Robot-assisted deep brain stimulation surgery could treat epilepsy

Three of these procedures have thus far been undertaken in Canada.
Loukia Papadopoulos
MRI scans of the brains of epilepsy patients.jpg
MRI scans of the brains of epilepsy patients.

Nur Ceren Demir/iStock 

A neurosurgeon in Canada has become the first in the nation to perform robot-assisted deep brain stimulation surgery on a patient suffering from epilepsy with success.

This is according to a report by CTV News published on Wednesday.

“They’ve all been successful, all patients have been able to go home a day or two after the procedure,” told the news outlet Dr. Jonathan Lau, who practices neurosurgery at London Health Sciences Centre’s University Hospital.

Three of these surgeries have been undertaken since January.

Lau claims the process is similar to implanting a pacemaker for a bad heart.

“This is the same idea. People with epilepsy have a predisposition to having seizures, so they have irregular rhythms in their brain, in terms of the electrical activity. So same principle applies. An irregular rhythm there, so we put electrodes in the appropriate spots and they can restore function and prevent seizures,” said Lau.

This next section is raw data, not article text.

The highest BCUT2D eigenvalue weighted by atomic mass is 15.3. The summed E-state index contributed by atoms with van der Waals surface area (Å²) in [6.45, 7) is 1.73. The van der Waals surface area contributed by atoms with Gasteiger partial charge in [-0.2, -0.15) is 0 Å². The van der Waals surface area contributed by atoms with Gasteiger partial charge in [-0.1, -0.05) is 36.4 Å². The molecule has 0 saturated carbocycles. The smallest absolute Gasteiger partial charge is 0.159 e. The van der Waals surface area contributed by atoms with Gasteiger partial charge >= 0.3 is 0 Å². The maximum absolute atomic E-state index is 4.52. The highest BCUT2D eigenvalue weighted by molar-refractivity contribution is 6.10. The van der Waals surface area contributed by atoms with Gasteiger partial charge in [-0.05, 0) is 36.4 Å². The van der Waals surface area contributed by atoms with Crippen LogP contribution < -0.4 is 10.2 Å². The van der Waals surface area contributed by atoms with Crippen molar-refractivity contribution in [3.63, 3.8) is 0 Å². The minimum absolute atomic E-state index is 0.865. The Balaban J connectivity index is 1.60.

The machine used during these procedures is a Renishaw Neuromate robot that allows for the safe placement of electrodes in hard to reach parts of the brain.

Oddly enough, Lau told CTV news it was almost by accident that the doctors came to use the device.

“It was actually a fairly routine day when we decided, ‘Okay, because we don’t have the other options let’s use the robot.’ So we inquired a little bit and it turns out nobody had done this for this indication in Canada,” he explained.

Now, Lau said the new tech makes the controversial but efficient surgery safer and quicker.

“With things like robotic assistance, with improvements in imaging, the risks of procedure are much, much lower, and it’s just raising that awareness,” he said.

The new treatment offers an option for some patients who would not otherwise be considered for surgery, told CTV News Lau.

Robot surgery seems to be becoming more popular as it often offers greater accuracy leading to better results and quicker recovery times.

Last week, we reported that UK surgeons were using robots to perform surgery on thousands of women plagued by the painful womb condition endometriosis.

The remote-controlled machines are being used by NHS Trusts to operate on all the women who missed out on these crucial operations during the Covid pandemic. The devices work with pinpoint accuracy meaning patients recover faster and better with less complications.

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